A conference at the Vatican on how to accompany sick children
More than four million children have died of AIDS, and six million have been left crippled by war. Cardinal Barragan reiterates the Church's "no" to embryonic stem cell research, which "so far is of no use, and has not cured anyone."

Vatican City (AsiaNews) - It is not easy to face a sick person, and when the sick person is a child, the problem is even more serious. In addition to this, the problem of sick children is a looming one: over the last decade, more than 2 million children have been killed during armed conflicts, 6 million have been left crippled, tens of thousands have been mutilated by anti-personnel mines, while recently 300,000 child soldiers have been recruited. More than 4.3 million children have died of AIDS; every day, in Africa alone, 7,000 contract the virus, and more than 14 million children have been made orphans by the disease.

These are figures that, in their vastness, show the dimensions of a problem that also involves the Church. So the 23rd international conference of the pontifical council for the pastoral care of health workers will be dedicated to "the pastoral care of sick children." The conference will be held at the Vatican from November 13-15, and was presented today. The meeting has given the opportunity for Cardinal Javier Lozano Barragán, president of the pontifical council, to reiterate the Vatican's opposition to embryonic stem cell research: "so far, embryonic stem cells are of no use, and there has been no cure. The cells that instead have a positive value are umbilical cord and adult stem cells."

In providing the "numbers" on the situation, Cardinal Barragán emphasized how "poverty remains the principal cause of childhood diseases. 1.2 billion people live on less than a dollar a day. Even then the richest countries, one child out of  six lives below the poverty level. The problem of drugs has also extended in alarming proportions even to the schools. 30% of children under the age of five suffer hunger or malnutrition." "250 million children under the age of 15 work, and 60 million of these work in dangerous conditions. According to the world labor organization, 120 million children between the ages of 5 and 14 work full time, many for six days a week, and some even for seven, often being forced to work in locations without adequate ventilation, with poor lighting, and with armed guards to prevent them from escaping."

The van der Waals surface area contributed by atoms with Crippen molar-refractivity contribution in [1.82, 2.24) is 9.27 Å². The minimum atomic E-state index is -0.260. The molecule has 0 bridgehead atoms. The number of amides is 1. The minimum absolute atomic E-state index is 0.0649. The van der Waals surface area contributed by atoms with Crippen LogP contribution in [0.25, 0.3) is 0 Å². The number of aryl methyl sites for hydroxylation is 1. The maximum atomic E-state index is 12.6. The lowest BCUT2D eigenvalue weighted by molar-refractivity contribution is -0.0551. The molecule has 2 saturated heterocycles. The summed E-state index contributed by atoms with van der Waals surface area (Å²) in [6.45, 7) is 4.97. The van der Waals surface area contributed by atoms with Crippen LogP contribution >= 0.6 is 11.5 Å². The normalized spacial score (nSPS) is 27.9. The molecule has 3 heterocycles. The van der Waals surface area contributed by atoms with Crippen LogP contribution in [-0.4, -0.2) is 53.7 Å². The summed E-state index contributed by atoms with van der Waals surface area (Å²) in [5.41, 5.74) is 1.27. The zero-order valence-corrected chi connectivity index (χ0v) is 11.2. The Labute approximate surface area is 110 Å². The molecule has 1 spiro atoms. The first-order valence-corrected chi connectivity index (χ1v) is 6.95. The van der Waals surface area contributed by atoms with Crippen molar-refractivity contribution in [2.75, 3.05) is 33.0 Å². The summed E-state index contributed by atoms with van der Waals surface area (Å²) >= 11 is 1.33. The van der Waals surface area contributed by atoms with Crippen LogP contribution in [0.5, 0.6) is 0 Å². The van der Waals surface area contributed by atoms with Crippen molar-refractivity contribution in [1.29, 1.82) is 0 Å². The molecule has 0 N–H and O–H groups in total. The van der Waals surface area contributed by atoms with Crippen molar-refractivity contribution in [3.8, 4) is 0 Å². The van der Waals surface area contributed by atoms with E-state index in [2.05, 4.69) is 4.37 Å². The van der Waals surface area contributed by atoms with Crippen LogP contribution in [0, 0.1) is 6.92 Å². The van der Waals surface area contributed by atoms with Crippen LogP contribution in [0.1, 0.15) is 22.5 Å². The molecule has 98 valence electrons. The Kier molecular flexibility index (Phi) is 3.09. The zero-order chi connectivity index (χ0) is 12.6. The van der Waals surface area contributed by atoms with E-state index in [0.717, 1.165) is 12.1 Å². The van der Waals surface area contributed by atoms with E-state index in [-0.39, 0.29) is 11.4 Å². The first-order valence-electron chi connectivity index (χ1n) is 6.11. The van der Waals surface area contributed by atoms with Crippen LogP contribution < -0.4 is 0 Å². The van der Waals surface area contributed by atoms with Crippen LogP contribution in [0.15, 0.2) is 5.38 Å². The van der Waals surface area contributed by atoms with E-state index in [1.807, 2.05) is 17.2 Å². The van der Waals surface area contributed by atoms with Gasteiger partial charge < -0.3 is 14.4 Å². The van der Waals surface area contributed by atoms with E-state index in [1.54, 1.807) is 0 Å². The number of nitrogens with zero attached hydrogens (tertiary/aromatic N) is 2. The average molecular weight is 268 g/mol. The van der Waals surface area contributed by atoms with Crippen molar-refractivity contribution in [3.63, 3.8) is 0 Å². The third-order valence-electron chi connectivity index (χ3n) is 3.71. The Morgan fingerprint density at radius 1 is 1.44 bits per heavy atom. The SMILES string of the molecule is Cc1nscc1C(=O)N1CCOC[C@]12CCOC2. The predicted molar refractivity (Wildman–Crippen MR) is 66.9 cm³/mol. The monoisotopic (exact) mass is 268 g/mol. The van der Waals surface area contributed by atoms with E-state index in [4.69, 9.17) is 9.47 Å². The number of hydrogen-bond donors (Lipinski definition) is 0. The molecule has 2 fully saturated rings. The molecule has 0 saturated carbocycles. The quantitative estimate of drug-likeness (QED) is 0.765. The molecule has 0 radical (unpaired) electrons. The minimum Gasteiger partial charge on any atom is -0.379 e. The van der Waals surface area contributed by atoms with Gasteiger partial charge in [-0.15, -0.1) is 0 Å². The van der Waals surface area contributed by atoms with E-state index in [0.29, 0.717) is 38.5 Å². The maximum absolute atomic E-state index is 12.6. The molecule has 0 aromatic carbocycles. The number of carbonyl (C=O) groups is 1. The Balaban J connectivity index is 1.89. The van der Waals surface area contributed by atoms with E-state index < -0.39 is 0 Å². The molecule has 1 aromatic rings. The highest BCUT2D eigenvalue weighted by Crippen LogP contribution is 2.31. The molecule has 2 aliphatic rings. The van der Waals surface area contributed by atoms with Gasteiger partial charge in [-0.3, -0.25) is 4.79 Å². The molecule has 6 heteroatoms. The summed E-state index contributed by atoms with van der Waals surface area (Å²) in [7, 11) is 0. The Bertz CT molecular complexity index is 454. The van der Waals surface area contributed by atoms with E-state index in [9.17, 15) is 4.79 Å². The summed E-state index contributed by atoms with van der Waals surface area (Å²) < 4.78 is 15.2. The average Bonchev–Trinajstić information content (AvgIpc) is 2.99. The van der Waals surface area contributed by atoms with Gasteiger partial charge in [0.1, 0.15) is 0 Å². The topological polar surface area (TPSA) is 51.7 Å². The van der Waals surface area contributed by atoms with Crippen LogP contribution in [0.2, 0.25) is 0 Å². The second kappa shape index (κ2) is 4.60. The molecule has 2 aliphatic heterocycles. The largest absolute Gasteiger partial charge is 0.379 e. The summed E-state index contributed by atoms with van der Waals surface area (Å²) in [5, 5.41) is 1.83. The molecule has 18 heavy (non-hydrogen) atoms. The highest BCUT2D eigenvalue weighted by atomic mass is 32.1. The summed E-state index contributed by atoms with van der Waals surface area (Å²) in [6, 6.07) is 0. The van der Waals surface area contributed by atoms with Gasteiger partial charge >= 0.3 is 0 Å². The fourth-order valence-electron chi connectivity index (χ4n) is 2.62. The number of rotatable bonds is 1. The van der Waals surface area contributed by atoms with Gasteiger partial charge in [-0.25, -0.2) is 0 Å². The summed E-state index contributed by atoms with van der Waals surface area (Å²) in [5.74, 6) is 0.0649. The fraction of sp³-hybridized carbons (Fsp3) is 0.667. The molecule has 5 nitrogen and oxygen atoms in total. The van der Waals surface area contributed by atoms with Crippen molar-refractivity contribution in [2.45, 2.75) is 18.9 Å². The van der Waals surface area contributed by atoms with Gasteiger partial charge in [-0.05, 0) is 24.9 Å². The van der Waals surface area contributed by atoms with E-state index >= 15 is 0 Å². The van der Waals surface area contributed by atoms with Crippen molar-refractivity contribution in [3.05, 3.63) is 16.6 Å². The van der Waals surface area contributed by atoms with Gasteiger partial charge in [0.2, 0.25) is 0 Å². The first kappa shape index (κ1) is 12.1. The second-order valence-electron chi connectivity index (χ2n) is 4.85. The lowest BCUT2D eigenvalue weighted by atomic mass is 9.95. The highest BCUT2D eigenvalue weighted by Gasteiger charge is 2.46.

In addition to this, "today many children and adolescents are left to themselves and their instincts. The environments in which they live are dominated by the internet and television," and "many families have given up on their educational duty. The father and mother work, and have no time for their children."

"In these circumstances, a question arises: what should the pastoral care of the sick children be like? This conference will seek to provide an answer." It will first examine the reality and origin of childhood illnesses, and then ask what Sacred Scripture and the Fathers of the Church say about care for children, and what has been the testimony of the saints who dedicated their lives to caring for sick children. The third part will be dedicated to "Action." "What kind of catechesis in formation and faith do we need to confront this grave problem? How should we proceed on a sacramental level with these children? How should we use psychological services in their care?"

"I believe," said Msgr. José L. Redrado, O.H., secretary of the pontifical council, "that pastoral service must play an important role in the child-parent relationship, and especially the child-mother relationship, to grasp experiences, needs, problems; to grasp life and be present to it. For this reason, pastoral attention will be oriented increasingly toward a relationship of assistance in which trust may emerge, on the basis of which it will be possible to address the many problems that arise in moments of suffering. Better pastoral care will, therefore, be a constant presence, discreet, noninvasive, an organized and coordinated presence, which will accentuate the most significant needs of persons in the hospital: at the center, the sick child, and around him his parents and health care personnel."

"More than adults do, children have the sensitivity and intuition to recognize whether the 'pastor' who presents himself to them is real and authentic," says Fr. Felice Ruffini, M.I., undersecretary for the pontifical council. "And," he added, "if we want to use the popular expression, 'if he is a true priest', if he truly believes in what he says, and above all is he is consistent with it in his life. It is not an easy 'Mission' to bring light to the dark and difficult journey of such a young life, the prisoner of severe physical suffering, or destined to end its course prematurely." "The priest assigned to the pediatric hospital chaplaincy," he concluded, "must profoundly live the Spirit of Jesus, and will have from him the inspiration at the right time in order to help the sick child to share in the experience of St. Paul, who wrote of himself, 'I have been crucified with Christ, and it is no longer I who live, but Christ lives in me . . . (he) loved me and gave himself for me' (Gal. 2:20)."